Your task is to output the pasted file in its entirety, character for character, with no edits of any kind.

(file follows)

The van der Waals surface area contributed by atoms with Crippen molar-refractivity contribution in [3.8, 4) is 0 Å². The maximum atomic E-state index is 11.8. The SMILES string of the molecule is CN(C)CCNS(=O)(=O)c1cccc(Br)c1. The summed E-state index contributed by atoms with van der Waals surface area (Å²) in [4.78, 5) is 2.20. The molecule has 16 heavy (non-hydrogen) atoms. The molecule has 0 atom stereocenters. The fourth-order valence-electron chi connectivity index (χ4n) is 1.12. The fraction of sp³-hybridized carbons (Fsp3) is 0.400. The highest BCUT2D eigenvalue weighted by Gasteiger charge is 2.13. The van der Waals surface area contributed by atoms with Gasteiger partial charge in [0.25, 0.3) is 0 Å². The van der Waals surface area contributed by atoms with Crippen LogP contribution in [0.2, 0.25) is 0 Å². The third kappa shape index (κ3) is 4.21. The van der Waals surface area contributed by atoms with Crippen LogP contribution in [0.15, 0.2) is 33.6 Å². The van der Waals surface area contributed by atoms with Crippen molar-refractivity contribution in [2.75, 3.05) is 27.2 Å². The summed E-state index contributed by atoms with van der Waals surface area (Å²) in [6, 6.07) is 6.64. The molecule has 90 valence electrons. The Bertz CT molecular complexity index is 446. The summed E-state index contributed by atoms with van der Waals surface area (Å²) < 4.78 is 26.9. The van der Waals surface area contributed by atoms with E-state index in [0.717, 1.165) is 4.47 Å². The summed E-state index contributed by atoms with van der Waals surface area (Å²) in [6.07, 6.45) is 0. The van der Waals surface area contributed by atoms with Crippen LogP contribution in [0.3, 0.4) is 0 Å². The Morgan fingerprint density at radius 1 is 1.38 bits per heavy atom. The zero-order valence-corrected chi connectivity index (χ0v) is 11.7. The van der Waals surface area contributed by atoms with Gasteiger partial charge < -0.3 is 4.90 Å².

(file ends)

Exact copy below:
The van der Waals surface area contributed by atoms with Crippen molar-refractivity contribution in [3.8, 4) is 0 Å². The maximum atomic E-state index is 11.8. The SMILES string of the molecule is CN(C)CCNS(=O)(=O)c1cccc(Br)c1. The summed E-state index contributed by atoms with van der Waals surface area (Å²) in [4.78, 5) is 2.20. The molecule has 16 heavy (non-hydrogen) atoms. The molecule has 0 atom stereocenters. The fourth-order valence-electron chi connectivity index (χ4n) is 1.12. The fraction of sp³-hybridized carbons (Fsp3) is 0.400. The highest BCUT2D eigenvalue weighted by Gasteiger charge is 2.13. The van der Waals surface area contributed by atoms with Gasteiger partial charge in [0.25, 0.3) is 0 Å². The van der Waals surface area contributed by atoms with Crippen LogP contribution in [0.2, 0.25) is 0 Å². The third kappa shape index (κ3) is 4.21. The van der Waals surface area contributed by atoms with Crippen LogP contribution in [0.15, 0.2) is 33.6 Å². The van der Waals surface area contributed by atoms with Crippen molar-refractivity contribution in [2.75, 3.05) is 27.2 Å². The summed E-state index contributed by atoms with van der Waals surface area (Å²) in [6, 6.07) is 6.64. The molecule has 90 valence electrons. The Bertz CT molecular complexity index is 446. The summed E-state index contributed by atoms with van der Waals surface area (Å²) < 4.78 is 26.9. The van der Waals surface area contributed by atoms with E-state index in [0.717, 1.165) is 4.47 Å². The summed E-state index contributed by atoms with van der Waals surface area (Å²) in [6.07, 6.45) is 0. The van der Waals surface area contributed by atoms with Crippen LogP contribution in [0.3, 0.4) is 0 Å². The Morgan fingerprint density at radius 1 is 1.38 bits per heavy atom. The zero-order valence-corrected chi connectivity index (χ0v) is 11.7. The van der Waals surface area contributed by atoms with Gasteiger partial charge < -0.3 is 4.90 Å².